Fig. 3
figure 3

Schematic representation of the main resistance genes, virulence factors, and mobile genetic elements in the CR-hvKp strain K. pneumoniae VA585-22. The virulence and metal resistance factors encoded in GIE492 (mce, MccE492 and salmochelin), ICEKp10 (ybt, yersiniabactin; clb, colibactin), and pKPVP-1 (iuc, aerobactin; iro, salmochelin; fep, iron transporter; fec, Fur-dependent system for iron uptake) are colored in magenta. For simplicity, only one export and one import protein complexes are depicted. The virulence plasmid also includes the sil, pco, pbr, and ter genes linked with resistance to copper, silver, lead, and tellurite, respectively, and the rmp genes linked to capsule upregulation. The antibiotic resistance proteins encoded in pVA585-22_54 are presented in dark blue (VIM-1 and KPC-2 carbapenemases, DfrA1 trimethoprim-resistant dihydrofolate reductase, ANT(3’’)-Ia aminoglycoside nucleotidyltransferase, AAC(6’)-II aminoglycoside acetyltransferase, and Sul1 sulfonamide-resistant dihydropteroate synthase). Created with


Bacterial strains and culture conditions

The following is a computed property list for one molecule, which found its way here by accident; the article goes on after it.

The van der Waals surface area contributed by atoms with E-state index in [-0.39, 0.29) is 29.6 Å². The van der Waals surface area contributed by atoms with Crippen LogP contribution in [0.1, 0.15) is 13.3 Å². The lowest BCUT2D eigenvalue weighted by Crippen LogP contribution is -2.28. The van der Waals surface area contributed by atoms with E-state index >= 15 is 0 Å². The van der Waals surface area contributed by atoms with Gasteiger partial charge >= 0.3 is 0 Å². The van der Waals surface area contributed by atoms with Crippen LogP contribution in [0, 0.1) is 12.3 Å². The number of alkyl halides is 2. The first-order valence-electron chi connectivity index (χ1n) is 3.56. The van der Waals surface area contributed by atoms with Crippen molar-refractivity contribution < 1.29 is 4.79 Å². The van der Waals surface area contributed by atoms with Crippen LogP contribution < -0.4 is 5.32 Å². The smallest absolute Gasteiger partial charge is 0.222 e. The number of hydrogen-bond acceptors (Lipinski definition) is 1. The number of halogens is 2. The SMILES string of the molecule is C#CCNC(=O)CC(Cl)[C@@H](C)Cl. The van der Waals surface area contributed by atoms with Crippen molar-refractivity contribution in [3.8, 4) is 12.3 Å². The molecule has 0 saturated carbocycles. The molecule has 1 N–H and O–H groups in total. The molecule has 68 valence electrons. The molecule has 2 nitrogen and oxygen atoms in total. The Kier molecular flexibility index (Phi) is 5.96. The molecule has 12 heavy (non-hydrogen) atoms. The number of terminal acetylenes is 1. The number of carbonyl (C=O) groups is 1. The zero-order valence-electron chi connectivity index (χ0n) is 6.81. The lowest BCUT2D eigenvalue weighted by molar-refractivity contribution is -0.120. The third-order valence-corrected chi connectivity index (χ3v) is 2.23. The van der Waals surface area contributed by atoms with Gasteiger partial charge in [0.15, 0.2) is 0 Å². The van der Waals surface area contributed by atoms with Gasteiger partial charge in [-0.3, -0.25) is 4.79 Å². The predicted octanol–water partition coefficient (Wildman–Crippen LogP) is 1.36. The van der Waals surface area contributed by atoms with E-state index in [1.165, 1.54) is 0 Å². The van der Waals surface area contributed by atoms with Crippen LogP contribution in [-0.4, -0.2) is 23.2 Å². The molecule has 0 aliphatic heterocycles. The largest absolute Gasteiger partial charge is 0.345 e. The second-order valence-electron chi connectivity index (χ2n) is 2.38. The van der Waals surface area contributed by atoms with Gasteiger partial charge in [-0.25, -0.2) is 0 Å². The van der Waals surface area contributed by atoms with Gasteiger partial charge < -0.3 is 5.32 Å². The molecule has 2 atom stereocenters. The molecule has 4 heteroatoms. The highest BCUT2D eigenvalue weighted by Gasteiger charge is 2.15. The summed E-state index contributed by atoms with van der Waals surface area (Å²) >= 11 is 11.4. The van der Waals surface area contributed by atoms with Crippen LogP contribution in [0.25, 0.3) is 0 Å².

K. pneumoniae VA585-22 was collected by the Chilean Public Health Institute. K. pneumoniae SGH10 was kindly provided by Prof. Yunn Hwen Gan (National University of Singapore). The SGH10 DwcaJ mutant derivative was constructed following the scarless site-directed mutagenesis procedure described previously [21]. The K. pneumoniae strains were grown overnight at 37 °C in LB, Mueller-Hinton, or blood agar plates, supplemented with meropenem (4 µg/mL) when required. The E. coli K12 GmR recipient strain (spontaneous mutant from A. Marcoleta’s laboratory collection) for conjugation experiments was grown at 37 °C in LB or Mueller-Hinton agar plates supplemented with gentamicin (10 µg/mL).

Mucoviscosity assessment